LXX Genesis 2:7


6 yet a spring would rise from the earth and water the whole face of the earth. 7 And God formed man, dust from the earth, and breathed into his face a breath of life, and the man became a living being. 8 And the Lord God planted an orchard in Edem toward the east, and there he put the man whom he had formed.

Wisdom of Solomon 7:1


1 I also am mortal, like everyone else, a descendant of the first-formed child of earth; and in the womb of a mother I was molded into flesh, 2 within the period of ten months, compacted with blood, from the seed of a man and the pleasure of marriage. 3 And when I was born, I began to breathe the common air, and fell upon the kindred earth; my first sound was a cry, as is true of all.

 Notes and References

"... The focus on mortality in Wisdom of Solomon 7:1 is entirely dependent on the J creation account. The rare substantive adjective “first-formed,” for example, is a nominalized form of the verb from LXX Genesis 2:7. Additionally, Adam is described as “earthborn” since he was formed “from the earth” (LXX Genesis 2:7). Like Ben Sira, the author of Wisdom of Solomon sees mortality in the creation account of Genesis 2, apart from any reference to Adam’s transgression. The implied logic of Wisdom of Solomon 7:1 is explicitly stated by Philo in the Exposition on the Law. Mortality and perishability are inherent to being “earthborn” (Special Laws 2.124; On the Creation of the World 82; see also Questions and Answers on Genesis 1.51). Interpreting Genesis 2:7, Philo argues that a human being is a “composite” creature, a result of combining an “earthy,” “mortal” body with the “divine breath,” which is the “immortal” soul (On the Creation of the World 135; see also Plato, Phaedo 79b–80a). As Karina Martin Hogan argues concerning Wisdom of Solomon 7:1, “The universality of physical mortality [...] is associated with the fact that the first man was formed from the earth (Genesis 2:7).” ..."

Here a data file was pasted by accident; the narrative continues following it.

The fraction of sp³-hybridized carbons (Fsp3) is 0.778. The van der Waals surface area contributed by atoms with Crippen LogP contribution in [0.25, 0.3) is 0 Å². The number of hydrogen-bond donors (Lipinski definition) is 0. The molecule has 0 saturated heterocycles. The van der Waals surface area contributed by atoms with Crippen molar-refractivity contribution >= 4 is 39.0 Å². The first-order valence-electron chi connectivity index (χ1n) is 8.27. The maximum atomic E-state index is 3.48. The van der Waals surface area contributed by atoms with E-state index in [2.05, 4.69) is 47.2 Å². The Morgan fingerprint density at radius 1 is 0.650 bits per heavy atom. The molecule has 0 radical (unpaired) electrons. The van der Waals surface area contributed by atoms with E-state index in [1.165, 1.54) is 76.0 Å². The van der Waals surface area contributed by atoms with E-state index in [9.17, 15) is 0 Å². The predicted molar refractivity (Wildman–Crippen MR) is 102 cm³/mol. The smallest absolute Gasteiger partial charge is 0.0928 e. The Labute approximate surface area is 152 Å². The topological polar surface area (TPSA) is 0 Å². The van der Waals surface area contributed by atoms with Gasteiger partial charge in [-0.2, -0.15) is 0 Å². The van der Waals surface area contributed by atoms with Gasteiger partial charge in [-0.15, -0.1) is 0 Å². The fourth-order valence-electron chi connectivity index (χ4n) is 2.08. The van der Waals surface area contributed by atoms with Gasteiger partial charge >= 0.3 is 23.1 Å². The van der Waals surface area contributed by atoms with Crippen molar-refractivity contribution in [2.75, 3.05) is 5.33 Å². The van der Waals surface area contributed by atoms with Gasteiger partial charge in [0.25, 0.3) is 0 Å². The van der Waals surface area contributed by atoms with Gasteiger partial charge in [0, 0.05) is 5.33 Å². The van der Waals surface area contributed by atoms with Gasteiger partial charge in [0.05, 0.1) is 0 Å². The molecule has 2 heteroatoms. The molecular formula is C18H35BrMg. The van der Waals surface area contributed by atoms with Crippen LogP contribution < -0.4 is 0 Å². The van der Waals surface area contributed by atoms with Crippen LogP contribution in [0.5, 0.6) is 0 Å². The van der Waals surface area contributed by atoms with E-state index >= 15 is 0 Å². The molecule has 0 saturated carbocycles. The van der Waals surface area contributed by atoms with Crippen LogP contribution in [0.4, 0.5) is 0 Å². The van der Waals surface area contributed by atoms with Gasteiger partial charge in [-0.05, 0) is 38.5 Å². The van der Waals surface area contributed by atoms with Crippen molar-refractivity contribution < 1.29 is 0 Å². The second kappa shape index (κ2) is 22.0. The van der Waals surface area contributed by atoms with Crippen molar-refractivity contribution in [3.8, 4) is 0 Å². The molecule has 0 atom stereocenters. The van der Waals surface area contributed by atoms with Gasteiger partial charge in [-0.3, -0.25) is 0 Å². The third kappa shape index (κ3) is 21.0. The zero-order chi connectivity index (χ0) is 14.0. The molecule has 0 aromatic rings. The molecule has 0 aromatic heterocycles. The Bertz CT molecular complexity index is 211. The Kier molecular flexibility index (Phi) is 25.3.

Stewart, Tyler Allen "The Present Evil Age": The Origin and Persistence of Evil in Galatians (pp. 92-93) Marquette University, 2019

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